Askonas Holt welcomes contralto Jess Dandy

Askonas Holt is delighted to welcome British contralto Jess Dandy to its roster for general management.

Jess has already performed with the Orchestre révolutionnaire et romantique, English Concert, Florilegium, BBC National Orchestra of Wales, The Academy of Ancient Music, The Dunedin Consort, BBC Symphony Orchestra, and Les Arts Florissants; collaborating with conductors including Sir John Eliot Gardiner, Harry Bicket, Trevor Pinnock, John Butt, William Christie and Kristian Bezuidenhout.

Highlights this season include her international opera debut as Orphée in Orphée et Eurydice with the Opéra Comique and Raphaël Pichon, Bach’s Weihnachtsoratorium with the Mozarteumorchester Salzburg and her Wigmore Hall debut.

Jess’s manager, Nathan Morrison, caught up with her for this introductory interview…


Tell us a bit about your path towards becoming a singer?

My path towards becoming a singer has been short and simple. My attempts to complicate it, however – “shouldn’t we go this way?”, “are you sure about that?”, “my feet hurt” – have been multifarious and labyrinthine. As Hildegard puts it, ‘the path is short, but the way is deep.’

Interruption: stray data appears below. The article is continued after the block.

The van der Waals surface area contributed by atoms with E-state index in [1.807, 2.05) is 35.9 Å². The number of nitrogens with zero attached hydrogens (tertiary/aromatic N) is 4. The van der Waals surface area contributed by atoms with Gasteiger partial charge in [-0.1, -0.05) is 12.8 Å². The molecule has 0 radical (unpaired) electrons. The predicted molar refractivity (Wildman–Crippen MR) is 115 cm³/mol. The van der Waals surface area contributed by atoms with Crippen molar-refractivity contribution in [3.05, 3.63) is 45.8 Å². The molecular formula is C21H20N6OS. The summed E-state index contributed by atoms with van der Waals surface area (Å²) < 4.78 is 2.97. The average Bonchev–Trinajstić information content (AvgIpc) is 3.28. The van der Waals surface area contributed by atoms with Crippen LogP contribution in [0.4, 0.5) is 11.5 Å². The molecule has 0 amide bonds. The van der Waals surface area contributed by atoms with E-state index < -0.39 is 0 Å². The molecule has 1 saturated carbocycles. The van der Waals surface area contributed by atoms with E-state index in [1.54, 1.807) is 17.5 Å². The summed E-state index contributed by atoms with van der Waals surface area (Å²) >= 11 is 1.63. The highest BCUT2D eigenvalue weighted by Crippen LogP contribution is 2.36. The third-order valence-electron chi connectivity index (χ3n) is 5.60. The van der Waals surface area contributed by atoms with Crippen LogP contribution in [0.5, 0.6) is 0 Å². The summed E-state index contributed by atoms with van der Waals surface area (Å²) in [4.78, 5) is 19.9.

As a child, I was privileged that domestically, even though there was no formal training, music was fundamental to various members of my family – talismanic for them in terms of the way they negotiated adversity in their own lives, and I was deeply aware from a very young age of the solace that could be found in musical experiences. My grandfather, for example, was seriously ill for the whole of his adult life, but a major part of his coping strategy was to remain a fervent, and life-long member of his local male voice choir – we would sing hymns together at home, his tone imbued with a rich kindness, caramel and honeyed. Time concertinas when I think of it, I’m at once adult and child, and I can hear his voice in the air; it is deeply embedded in me, and forms part of my own voice now, an inheritance inseparable from who I am today. There was something guileless and pure about singing those hymns in my grandparents’ dining room, but it also established a keen awareness in me of the existential crux of music-making, extracting its essence, an early connection to the source of my own song.